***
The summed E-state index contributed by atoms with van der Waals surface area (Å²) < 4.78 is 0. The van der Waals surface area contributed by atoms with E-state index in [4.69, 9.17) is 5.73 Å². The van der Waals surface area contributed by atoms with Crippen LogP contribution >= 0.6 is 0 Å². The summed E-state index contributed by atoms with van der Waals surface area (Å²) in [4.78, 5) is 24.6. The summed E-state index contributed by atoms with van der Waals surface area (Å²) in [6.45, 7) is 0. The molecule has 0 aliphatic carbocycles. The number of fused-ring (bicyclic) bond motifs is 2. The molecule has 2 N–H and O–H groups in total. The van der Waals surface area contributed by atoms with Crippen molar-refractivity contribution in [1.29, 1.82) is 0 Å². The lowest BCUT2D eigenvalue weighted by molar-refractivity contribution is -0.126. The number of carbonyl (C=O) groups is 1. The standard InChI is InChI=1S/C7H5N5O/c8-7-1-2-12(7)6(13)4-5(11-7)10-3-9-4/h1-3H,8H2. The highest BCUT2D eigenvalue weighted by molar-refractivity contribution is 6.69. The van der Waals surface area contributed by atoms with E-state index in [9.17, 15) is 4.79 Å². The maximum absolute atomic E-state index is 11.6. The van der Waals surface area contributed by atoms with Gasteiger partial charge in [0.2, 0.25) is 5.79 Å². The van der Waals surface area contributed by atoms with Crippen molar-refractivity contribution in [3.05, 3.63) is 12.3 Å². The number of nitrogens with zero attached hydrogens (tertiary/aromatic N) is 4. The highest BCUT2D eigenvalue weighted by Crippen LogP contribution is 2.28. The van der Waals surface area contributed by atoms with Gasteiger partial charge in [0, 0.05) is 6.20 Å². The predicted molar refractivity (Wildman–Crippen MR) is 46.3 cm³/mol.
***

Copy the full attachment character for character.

The summed E-state index contributed by atoms with van der Waals surface area (Å²) < 4.78 is 0. The van der Waals surface area contributed by atoms with E-state index in [4.69, 9.17) is 5.73 Å². The van der Waals surface area contributed by atoms with Crippen LogP contribution >= 0.6 is 0 Å². The summed E-state index contributed by atoms with van der Waals surface area (Å²) in [4.78, 5) is 24.6. The summed E-state index contributed by atoms with van der Waals surface area (Å²) in [6.45, 7) is 0. The molecule has 0 aliphatic carbocycles. The number of fused-ring (bicyclic) bond motifs is 2. The molecule has 2 N–H and O–H groups in total. The van der Waals surface area contributed by atoms with Crippen molar-refractivity contribution in [1.29, 1.82) is 0 Å². The lowest BCUT2D eigenvalue weighted by molar-refractivity contribution is -0.126. The number of carbonyl (C=O) groups is 1. The standard InChI is InChI=1S/C7H5N5O/c8-7-1-2-12(7)6(13)4-5(11-7)10-3-9-4/h1-3H,8H2. The highest BCUT2D eigenvalue weighted by molar-refractivity contribution is 6.69. The van der Waals surface area contributed by atoms with E-state index in [9.17, 15) is 4.79 Å². The maximum absolute atomic E-state index is 11.6. The van der Waals surface area contributed by atoms with Gasteiger partial charge in [0.2, 0.25) is 5.79 Å². The van der Waals surface area contributed by atoms with Crippen molar-refractivity contribution in [3.05, 3.63) is 12.3 Å². The number of nitrogens with zero attached hydrogens (tertiary/aromatic N) is 4. The highest BCUT2D eigenvalue weighted by Crippen LogP contribution is 2.28. The van der Waals surface area contributed by atoms with Gasteiger partial charge in [0, 0.05) is 6.20 Å². The predicted molar refractivity (Wildman–Crippen MR) is 46.3 cm³/mol.